Second, on the recommendations for the Development Finance Corporation: MFAN has found that a significant challenge to the DFC’s success is the way in which its equity programs are scored in the budget process. To this end, stronger recommendations to OMB and congressional appropriators would be welcome. It is reasonable to expect f more fair and accurate budget scoring that unlocks the full potential of the new agency. Getting this DFC equity scoring right is a key to sustaining political and policy support for US foreign assistance programs more broadly.
Third, with respect to workforce issues at USAID, the DAC’s recommendation is on point. A more coherent personnel management system is long overdue for the agency. For several years, MFAN has advocated that Congress increase USAID’s operating expenses for this purpose. In particular, we would highlight the critical need for more contracting officers in the agency. This deficiency affects policy and process decision-making across the board. For example, fulfilling USAID's commitment to locally led development will not happen without significant changes in the agency’s workforce.
Fourth, the recommendation that the administration seek greater flexibility from Congress by engaging in more “strategic-level dialogue” with the legislative branch is correct but insufficient. MFAN has long worked with stakeholders in both branches to advance sensible development reforms. There is a desire from both the executive and the legislative to see greater flexibility and effectiveness in programming. The reality is that both the president and the Congress will have to compromise on their priority programs to achieve this. In other words, highly specific instruction from Congress will only be curtailed when it is also curtailed from the top levels of the administration, including the White House. It is a matter of creating trust with the Congress, engaging in meaningful consultation (not just informing), and refraining from so many Presidential Initiatives that complicate matters for agencies and the Hill.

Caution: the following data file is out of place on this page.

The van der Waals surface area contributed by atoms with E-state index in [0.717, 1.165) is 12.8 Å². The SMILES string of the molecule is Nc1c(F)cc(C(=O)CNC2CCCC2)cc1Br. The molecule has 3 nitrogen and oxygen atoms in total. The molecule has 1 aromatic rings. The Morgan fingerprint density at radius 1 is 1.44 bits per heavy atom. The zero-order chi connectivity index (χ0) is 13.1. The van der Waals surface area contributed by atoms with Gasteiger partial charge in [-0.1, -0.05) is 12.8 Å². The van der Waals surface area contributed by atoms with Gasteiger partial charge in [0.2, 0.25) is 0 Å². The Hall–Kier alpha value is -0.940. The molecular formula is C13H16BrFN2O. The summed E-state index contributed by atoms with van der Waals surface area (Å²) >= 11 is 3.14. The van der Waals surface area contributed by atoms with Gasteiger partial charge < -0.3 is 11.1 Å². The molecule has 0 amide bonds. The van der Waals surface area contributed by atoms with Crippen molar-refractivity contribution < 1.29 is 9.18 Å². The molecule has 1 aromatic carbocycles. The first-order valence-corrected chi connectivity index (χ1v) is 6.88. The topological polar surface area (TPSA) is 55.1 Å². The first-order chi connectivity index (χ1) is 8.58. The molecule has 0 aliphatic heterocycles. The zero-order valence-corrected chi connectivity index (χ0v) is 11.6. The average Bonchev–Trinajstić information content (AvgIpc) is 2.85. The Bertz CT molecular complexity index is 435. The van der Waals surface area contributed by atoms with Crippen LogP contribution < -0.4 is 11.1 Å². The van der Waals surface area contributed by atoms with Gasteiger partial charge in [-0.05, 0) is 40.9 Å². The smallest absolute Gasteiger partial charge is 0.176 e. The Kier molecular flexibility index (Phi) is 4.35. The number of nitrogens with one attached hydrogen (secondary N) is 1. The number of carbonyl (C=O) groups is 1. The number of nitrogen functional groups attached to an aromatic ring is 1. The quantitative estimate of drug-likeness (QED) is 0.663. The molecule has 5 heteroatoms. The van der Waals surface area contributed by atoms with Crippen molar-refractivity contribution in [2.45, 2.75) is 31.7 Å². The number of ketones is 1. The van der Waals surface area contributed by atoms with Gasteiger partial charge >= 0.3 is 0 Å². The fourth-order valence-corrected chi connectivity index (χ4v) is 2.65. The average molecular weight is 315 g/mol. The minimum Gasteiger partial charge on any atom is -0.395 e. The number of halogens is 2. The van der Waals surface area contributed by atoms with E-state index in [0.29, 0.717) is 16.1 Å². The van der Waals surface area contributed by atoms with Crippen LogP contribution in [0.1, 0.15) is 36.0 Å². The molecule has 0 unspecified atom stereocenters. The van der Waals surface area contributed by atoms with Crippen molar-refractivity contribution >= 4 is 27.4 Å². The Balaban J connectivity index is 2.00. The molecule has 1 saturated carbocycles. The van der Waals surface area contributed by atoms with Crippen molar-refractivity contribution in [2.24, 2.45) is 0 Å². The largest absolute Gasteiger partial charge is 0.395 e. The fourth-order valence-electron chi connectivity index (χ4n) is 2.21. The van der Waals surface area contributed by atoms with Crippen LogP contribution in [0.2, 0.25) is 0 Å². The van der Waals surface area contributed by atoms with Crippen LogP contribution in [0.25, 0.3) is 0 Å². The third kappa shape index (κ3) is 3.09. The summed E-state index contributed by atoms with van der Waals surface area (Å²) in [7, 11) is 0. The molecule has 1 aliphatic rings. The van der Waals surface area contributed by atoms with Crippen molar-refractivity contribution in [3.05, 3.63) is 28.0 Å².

Fifth and finally, here is where I may diverge from some of my colleagues at MFAN. The DAC gently recommends that “all federal government departments and agencies work in a coherent and coordinated manner to deliver” an integrated global development policy. This is certainly a wise recommendation and one that should be embraced. A good place to start is to build trust between USAID and the State Department, where a close partnership is essential. As we have seen most recently in U.S. government decisions regarding global health security and pandemic preparedness, USAID and the State Department often have differing priorities, as well as different capacities for implementation. It is incumbent on leadership in both agencies to see the comparative advantages in the other, and to work together as they tackle new challenges.
Thank you again, Michele (Sumilas), for the invitation today - and to everyone here who worked so hard on the DAC review process.
Principal and Managing Director, International and Trade Practice
BGR Government Affairs, LLC
Read USAID Administrator Samantha Power's full remarks here.